Most homeless people tend to live in groups outside of any shelter system. They create camp like communities where up to hundreds of homeless live, so long as the city allows it. Even those homeless who don’t “camp” are often found traveling in groups with other homeless people. Even in some shelters the homeless are required (forced really) to live in what is called community with other homeless people – they do so under threat of losing their shelter bed for not participating in the community.
As part of the design of some rehabilitation programs, the homeless live in close proximity with each other. Many in the homelessness industry believe that part of homeless people’s problem is that they’ve rejected society, or have not learned how to get along with others in a community setting. (actually it is their community that rejected them, making them homeless, but thats a post for another day).
Seeing homeless people living in these large camps is misleading because the homeless don’t create such community because they want to live that way, but only because it is necessary for survival. There is safety in numbers. There is also the benefit of networking with other homeless people to keep apprised of services for the homeless, for knowing where the next feeding will be, for learning that some shelter has closed down for the weekend, without having to trek the 3 miles to find out it’s doors are closed, etc.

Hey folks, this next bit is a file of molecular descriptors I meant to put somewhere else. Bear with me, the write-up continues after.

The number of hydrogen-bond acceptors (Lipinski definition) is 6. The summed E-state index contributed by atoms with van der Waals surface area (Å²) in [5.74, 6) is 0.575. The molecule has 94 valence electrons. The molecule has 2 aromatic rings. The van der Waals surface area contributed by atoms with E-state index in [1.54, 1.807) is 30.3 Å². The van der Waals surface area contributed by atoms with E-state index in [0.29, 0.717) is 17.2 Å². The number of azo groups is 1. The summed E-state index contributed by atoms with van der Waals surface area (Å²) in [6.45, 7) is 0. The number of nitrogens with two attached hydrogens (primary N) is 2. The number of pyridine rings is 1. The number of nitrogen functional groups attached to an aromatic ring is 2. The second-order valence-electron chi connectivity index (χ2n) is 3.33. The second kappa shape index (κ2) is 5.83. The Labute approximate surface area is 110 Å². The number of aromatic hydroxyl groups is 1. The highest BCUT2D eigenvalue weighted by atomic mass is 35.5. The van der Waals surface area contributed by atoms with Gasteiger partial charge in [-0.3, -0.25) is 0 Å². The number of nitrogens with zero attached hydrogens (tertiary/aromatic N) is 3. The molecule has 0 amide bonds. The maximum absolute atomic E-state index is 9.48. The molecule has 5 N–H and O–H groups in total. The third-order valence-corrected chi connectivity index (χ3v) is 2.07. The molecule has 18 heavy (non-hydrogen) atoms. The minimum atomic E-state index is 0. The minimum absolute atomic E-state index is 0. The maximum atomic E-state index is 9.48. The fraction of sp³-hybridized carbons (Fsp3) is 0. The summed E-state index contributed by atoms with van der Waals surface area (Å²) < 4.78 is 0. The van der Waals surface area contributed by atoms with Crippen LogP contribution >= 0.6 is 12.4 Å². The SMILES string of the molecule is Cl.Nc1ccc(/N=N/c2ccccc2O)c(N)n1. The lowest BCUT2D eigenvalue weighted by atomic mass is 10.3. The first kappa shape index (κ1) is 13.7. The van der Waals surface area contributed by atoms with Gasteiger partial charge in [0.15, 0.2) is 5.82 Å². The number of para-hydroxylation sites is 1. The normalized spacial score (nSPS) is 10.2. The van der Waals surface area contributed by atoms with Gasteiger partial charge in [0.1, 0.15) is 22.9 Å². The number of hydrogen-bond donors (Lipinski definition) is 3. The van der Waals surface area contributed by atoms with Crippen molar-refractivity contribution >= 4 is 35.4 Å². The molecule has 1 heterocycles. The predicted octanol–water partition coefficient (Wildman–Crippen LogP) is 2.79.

For addicts, living and traveling with people with similar addictions increases their ability to get a drug fix when they need it, drunks are more likely to share a drink with a fellow drunk knowing that the offer might be reciprocated. That’s important because suddenly being without a drink can cause an alcoholic to sober up too quickly, giving him the DTs, or suffering other dangerous ailments.
The myth part is that, outside the confines of homelessness, very few of these people would ever consider being in community with other people who are or were homeless. There is nothing quaint or endearing about a homeless camp. Often times people living in the same camp will actually despise each other, and will avoid each other at all costs. There are several people who pitch camp where I do, but we never talk to each other unless it’s to discuss what to do with a disruptive neighbor. That’s more reflective of the benefits of living in a homeless camp. Other benefits include less thievery and fighting, if only because of the many eyes and ears near by.
Still, there are no happy campers in a homeless camp. If given the choice, the homeless would not camp near other homeless people.
From time to time you’ll witness homeless people looking out for each other, or even in documentaries about homelessness, they often highlight that particular aspect, as it comes across as endearing. But it’s still not what people really want, because it’s still the result of being excluded from the rest of society.
What is really best for the homeless, and what is right morally, is for all of society to remain open to, and accepting of, all homeless people. Doing so would certainly make transitioning back into mainstream society easier and quicker, and less damage would be done to the homeless, physically and emotionally.